Rob Shaffer of Dark Castle and YOB (all photos by Robert Hanna)
The current revival of psychedelia has spawned its most interesting acts in the metal scene, and even more specifically in doom metal. Bands like Candlemass, St. Vitus, and Pentagram helped cultivate a path to combine heavy music with effect-laden drone and the atmosphere only a set of well-calibrated flanger and wah pedals can create. As Sleep hit the scene and essentially helped forge the “stoner rock/metal” genre, the arena for slow and heavy music expanded widely, as did its fan base. While indie psych revivalists stay closer to their original influences, psychedelic doom carves its own niche and continues to be one of the more innovative platforms for modern metal today. Oregon’s YOB, one of the most well-recognized psychedelic doom groups of late, descended upon Seattle with tour mates Dark Castle to spread their sludgey gospel to an enthusiastic crowd.
Singer Uta Plotkin of Aranya
Easily the stand-out group of the evening was Portland’s Aranya, a tribal four-piece incorporating punk, psychedelic rock, metal, and copious amounts of ’60s riffing in their set. Like some sort of crusty Jefferson Airplane, Aranya journeyed through very complex layers of fuzzy tone and clean channel leads, at some times including jazzy and percussive breakdowns under the crests of singer Uta Plotkin’s wailing vocals. Imagine Grace Slick singing for a DIY punk version of Mahavishnu Orchestra and you’re getting close. Incorporating subtle political/naturalist undertones throughout, the group’s varied tempo style is reminiscent of ’90s Humboldt County experimental violin punks Saké but manages to hold a unique identity — something not easily attained in the metal world. There’s also a visible and audible Native American influence, embodied by the feathered staff Uta Plotkin brandished on stage, occasionally slamming it to the floor.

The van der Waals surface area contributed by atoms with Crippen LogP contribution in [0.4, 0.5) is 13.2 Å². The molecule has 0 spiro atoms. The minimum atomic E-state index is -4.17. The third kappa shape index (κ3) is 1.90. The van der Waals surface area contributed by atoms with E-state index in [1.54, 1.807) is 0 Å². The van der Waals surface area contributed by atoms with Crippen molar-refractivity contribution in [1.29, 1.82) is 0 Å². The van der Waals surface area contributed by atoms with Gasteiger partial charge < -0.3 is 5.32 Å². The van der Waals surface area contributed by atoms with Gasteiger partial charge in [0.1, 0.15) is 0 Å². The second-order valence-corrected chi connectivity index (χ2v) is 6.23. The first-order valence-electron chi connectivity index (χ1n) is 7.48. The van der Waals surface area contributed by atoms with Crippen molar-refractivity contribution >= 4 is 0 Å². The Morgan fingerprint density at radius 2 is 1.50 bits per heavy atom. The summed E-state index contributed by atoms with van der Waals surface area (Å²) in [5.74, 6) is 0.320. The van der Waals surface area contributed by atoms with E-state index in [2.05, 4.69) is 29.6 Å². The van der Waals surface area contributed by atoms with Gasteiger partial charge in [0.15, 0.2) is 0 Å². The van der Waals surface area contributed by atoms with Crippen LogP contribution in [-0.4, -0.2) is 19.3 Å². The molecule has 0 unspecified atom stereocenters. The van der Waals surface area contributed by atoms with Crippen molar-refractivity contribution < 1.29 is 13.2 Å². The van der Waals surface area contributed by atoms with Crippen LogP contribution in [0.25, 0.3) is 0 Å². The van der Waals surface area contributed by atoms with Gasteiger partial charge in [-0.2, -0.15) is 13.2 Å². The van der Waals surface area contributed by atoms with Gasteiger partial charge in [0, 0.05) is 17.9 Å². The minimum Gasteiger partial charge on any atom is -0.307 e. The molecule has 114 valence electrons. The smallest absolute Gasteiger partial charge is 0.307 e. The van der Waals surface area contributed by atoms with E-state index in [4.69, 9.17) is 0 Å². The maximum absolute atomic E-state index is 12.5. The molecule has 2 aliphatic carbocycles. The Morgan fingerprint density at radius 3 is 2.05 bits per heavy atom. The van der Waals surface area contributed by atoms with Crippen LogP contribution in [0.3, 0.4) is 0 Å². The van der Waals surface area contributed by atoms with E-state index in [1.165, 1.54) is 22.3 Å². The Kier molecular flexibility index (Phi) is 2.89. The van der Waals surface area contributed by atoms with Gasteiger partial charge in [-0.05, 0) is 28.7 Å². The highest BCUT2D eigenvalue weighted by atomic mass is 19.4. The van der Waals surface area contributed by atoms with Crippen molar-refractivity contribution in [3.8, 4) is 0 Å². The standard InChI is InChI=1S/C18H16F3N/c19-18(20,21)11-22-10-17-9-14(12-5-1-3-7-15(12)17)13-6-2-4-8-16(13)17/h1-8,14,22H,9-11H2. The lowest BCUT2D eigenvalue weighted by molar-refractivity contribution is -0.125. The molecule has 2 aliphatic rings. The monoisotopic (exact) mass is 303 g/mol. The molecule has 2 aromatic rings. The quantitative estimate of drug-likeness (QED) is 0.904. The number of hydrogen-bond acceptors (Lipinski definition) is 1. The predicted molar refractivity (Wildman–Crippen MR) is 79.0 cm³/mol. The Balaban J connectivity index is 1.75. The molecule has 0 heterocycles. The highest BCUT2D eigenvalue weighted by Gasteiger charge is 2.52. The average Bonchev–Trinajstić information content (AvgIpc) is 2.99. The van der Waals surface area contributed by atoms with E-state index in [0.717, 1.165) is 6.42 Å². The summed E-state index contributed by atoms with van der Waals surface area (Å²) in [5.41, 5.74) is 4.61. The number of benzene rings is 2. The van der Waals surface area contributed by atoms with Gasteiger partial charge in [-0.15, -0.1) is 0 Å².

Bryan Spinks of Samothrace
Next up were Kansas transplants Samothrace, a refreshing anomaly in the doom metal scene. While most doom bands are characterized by punishingly slow and distorted chord progressions, Samothrace’s sound is much more musical, dynamic, and carefully crafted. Firmly rooted in the DIY punk/crust scene, the group includes current and former members of groups such as Oroku, Book of Black Earth, Skarp, Lethe, Black Christmas, and several others. Singer and guitarist Bryan Spinks’s bluesy leads and solos weave in and out of the group’s clean channel rhythms and inflections. In half an hour the band only played two songs, but it didn’t feel like the typical drag of a doom show; their material is engaging enough that you forget you’ve been watching the same song for twenty minutes. Their debut full-length Life’s Trade on 20 Buck Spin received a great deal of acclaim and was even cited on Decibel Magazine’s top 40 album list for 2008. A critical addition to Seattle’s music scene, Samothrace is a force to be reckoned with.
Stevie Floyd of Dark Castle
PDX-via-St. Augustine, FL duo Dark Castle hit the stage and immediately began to floor the crowd with a wall of blackened doom with some particularly inventive tracks off their new full-length, Surrender To All Life Beyond Form. Guitarist and singer Stevie Floyd, flanked by an armada of effects pedals, belted out harrowing and guttural vocals while playing intricate, chorus-laden guitar melodies over Rob Shaffer’s thunderous drums. Dark Castle’s sound is akin to their name; a brooding, towering structure with spiral staircases, enshrouded in darkness and the branches of dead trees. They are a band difficult to pinpoint as their influences include noise, prog, doom — even some traditional Eastern folk. While the majority of doom bands celebrate the fantastically long song, Dark Castle’s songs are more focused, emanating bursts of energy under thick layers of drone. While the new material is more experimental than their debut, Spirited Migration, the group continues to innovate and perplex their fans with remarkably original songwriting.
Mike Scheidt of YOB
Aaron Rieseberg of YOB
The past five years saw a shift in YOB’s sound, migrating from a more conventional, sludgey form of stoner metal into the psychedelic juggernaut they are today. Sharing drummer Rob Shaffer with Dark Castle, the skull-crushing rhythm section of YOB was particularly on fire this evening with the relentless kinetic energy of bassist Aaron Rieseberg (who just appeared in town with his other project Norska). They played some great new material off their upcoming full-length Atma on Profound Lore, set to be released in August. YOB’s songs are impossibly long, but somehow they manage to put enough drive and steam into their performance that time itself becomes irrelevant. Watching them play sends you into a bewitched trance, and you can’t help but bang your head to the crashing waves of tone and cymbals blasting from their towering amps.